The second leading cause of death for children ages one to 14 is drowning, according to the Centers for Disease Control and Prevention. Before your family sets out for fun in the sun this summer, it is important to take time to discuss swimming pool safety with your children and refresh your own knowledge of life-saving measures.
“Adults must always be on guard when children are in or near the water. Knowing how to correctly perform CPR can mean the difference between life and death,” said Maury Regional Emergency Medical Services Director Brian Hupp.
Keep these important pool safety rules in mind:
- Designate a responsible adult to monitor children swimming or playing in or near the water. The supervising adult should not be distracted with their phone or other activities or influenced by alcohol use.
- Make certain that infants, toddlers and weak swimmers are within reach at all times.
- Never swim alone and choose pools that have lifeguards on duty if possible.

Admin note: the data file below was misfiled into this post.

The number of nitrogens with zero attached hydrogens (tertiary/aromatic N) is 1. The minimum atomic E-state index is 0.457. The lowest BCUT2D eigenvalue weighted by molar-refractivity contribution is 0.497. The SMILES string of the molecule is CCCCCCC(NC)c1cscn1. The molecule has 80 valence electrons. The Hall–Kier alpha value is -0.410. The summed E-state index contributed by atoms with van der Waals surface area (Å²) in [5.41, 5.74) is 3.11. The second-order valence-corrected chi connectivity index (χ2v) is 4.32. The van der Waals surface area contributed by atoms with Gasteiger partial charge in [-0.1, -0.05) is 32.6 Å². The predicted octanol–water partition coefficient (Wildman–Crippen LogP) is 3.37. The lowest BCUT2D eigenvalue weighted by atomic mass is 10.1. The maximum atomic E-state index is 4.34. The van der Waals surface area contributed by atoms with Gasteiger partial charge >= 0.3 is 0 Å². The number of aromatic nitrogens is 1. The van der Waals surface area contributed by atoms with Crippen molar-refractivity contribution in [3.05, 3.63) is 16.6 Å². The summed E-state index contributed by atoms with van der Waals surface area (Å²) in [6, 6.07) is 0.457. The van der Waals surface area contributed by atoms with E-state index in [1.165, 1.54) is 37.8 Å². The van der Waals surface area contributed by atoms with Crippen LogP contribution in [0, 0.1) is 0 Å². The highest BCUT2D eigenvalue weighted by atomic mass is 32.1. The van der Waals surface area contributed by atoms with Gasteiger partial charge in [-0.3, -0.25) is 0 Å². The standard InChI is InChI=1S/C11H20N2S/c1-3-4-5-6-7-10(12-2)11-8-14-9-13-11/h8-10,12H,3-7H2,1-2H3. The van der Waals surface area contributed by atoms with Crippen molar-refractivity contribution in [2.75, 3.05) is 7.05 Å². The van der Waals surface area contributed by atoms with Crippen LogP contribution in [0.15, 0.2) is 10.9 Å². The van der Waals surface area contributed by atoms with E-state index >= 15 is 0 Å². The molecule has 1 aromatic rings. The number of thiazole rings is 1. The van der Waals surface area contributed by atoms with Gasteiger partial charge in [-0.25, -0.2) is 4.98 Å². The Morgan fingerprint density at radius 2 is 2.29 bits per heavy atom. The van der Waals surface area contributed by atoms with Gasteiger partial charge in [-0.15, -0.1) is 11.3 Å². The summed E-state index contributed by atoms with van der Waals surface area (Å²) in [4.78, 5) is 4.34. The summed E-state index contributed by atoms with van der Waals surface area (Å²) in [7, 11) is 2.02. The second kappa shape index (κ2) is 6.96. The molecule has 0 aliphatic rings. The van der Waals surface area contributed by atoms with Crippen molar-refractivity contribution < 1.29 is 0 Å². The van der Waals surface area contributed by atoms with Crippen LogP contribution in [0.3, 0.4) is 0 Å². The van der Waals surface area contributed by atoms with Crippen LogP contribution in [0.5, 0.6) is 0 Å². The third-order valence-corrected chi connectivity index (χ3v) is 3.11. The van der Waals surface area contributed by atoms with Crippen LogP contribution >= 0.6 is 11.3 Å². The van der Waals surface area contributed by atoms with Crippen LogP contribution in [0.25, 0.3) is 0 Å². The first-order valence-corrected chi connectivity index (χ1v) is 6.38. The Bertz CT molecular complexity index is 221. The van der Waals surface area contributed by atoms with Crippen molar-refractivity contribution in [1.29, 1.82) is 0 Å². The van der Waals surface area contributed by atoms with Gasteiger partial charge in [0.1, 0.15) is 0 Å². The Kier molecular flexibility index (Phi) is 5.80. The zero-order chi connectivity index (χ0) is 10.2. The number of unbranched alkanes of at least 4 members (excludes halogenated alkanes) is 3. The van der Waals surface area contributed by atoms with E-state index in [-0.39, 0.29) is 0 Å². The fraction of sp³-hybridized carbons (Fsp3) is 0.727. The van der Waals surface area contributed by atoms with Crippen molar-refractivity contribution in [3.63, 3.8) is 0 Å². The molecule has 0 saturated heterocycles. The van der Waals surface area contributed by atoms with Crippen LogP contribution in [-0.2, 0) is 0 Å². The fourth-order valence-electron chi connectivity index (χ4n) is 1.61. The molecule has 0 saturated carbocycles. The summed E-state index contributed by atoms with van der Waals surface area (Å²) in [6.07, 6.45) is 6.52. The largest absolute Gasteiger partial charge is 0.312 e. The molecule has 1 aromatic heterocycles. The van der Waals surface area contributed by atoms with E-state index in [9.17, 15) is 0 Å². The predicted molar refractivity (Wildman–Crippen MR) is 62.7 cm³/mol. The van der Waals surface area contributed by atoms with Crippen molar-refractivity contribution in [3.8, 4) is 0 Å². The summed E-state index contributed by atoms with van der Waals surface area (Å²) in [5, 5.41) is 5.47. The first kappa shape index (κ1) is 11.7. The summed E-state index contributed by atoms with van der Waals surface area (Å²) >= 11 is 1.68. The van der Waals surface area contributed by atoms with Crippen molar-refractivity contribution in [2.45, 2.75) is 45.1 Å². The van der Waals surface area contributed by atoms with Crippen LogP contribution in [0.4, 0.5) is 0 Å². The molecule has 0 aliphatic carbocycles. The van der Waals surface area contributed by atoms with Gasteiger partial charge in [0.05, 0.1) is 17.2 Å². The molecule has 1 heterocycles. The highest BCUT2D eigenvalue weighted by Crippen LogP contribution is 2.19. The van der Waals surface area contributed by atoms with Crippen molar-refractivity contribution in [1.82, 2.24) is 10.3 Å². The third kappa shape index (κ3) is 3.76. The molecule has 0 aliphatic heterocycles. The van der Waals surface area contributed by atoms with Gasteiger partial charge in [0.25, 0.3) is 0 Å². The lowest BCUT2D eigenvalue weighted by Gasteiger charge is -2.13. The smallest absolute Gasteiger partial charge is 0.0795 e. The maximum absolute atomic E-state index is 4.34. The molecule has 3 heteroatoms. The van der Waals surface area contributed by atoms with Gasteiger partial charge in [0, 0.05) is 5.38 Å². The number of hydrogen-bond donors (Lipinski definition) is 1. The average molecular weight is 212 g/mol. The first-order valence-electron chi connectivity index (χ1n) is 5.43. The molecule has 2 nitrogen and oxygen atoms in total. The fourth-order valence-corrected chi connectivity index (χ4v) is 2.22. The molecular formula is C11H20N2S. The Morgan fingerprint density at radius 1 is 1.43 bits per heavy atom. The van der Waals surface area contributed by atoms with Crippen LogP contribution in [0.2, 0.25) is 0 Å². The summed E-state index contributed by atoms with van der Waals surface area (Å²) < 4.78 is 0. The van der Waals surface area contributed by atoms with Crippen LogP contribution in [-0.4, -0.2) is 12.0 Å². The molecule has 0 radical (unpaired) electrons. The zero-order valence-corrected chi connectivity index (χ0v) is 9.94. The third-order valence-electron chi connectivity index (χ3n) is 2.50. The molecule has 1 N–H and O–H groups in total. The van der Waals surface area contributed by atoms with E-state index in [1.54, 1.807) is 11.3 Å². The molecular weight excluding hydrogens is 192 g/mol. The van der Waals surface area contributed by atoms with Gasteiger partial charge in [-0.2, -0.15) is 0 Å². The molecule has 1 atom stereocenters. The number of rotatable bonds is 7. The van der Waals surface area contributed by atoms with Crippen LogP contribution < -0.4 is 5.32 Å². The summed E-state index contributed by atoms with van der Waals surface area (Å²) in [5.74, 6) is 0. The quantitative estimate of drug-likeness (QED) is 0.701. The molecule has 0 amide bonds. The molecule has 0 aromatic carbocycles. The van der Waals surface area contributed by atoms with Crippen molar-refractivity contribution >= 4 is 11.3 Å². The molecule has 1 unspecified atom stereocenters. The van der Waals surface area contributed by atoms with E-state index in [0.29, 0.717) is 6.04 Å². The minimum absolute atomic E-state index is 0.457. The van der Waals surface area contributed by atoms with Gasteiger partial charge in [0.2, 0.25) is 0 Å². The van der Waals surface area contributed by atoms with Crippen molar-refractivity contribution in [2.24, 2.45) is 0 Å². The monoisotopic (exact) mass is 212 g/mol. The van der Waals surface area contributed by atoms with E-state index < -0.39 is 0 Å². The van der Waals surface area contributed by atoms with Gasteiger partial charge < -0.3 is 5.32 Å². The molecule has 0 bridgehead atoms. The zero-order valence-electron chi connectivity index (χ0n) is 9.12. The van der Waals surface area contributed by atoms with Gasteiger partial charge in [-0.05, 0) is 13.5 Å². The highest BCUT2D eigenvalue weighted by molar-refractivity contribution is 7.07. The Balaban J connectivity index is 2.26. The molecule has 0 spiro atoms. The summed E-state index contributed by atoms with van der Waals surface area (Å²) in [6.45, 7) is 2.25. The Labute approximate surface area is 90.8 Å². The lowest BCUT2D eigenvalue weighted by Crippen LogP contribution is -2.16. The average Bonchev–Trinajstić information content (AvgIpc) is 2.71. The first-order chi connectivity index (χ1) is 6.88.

- Keep a phone close by in case of an emergency.
- Consider enrolling children in formal swimming lessons, but do not develop a false sense of security
- Remove floats, balls and other toys from the pool and surrounding area after swimming to eliminate the temptation to reach into the water for a toy.
- Residential pool owners should install a fence around the entire pool area and consider installing motion detectors and alarms in the pool area.
- Always check the pool area first when a child cannot be immediately located.
- Learn how to perform cardiopulmonary resuscitation (CPR).
“Anyone who has a swimming pool or supervises children should take the time to learn CPR. In any emergency, the sooner life-saving measures begin, the greater the chances that the outcome will be positive,” said Hupp.
In the event of a potential drowning, have someone call 911 immediately. Until emergency help arrives, begin CPR by placing the heel of one hand on the center of the chest and pushing with both hands hard and fast about 100 times per minute. CPR should be continued until the person regains consciousness or a rescue team arrives.
Brian Hupp is director of Maury Regional Emergency Medical Services (EMS), serving Maury and Lewis counties in southern Middle Tennessee.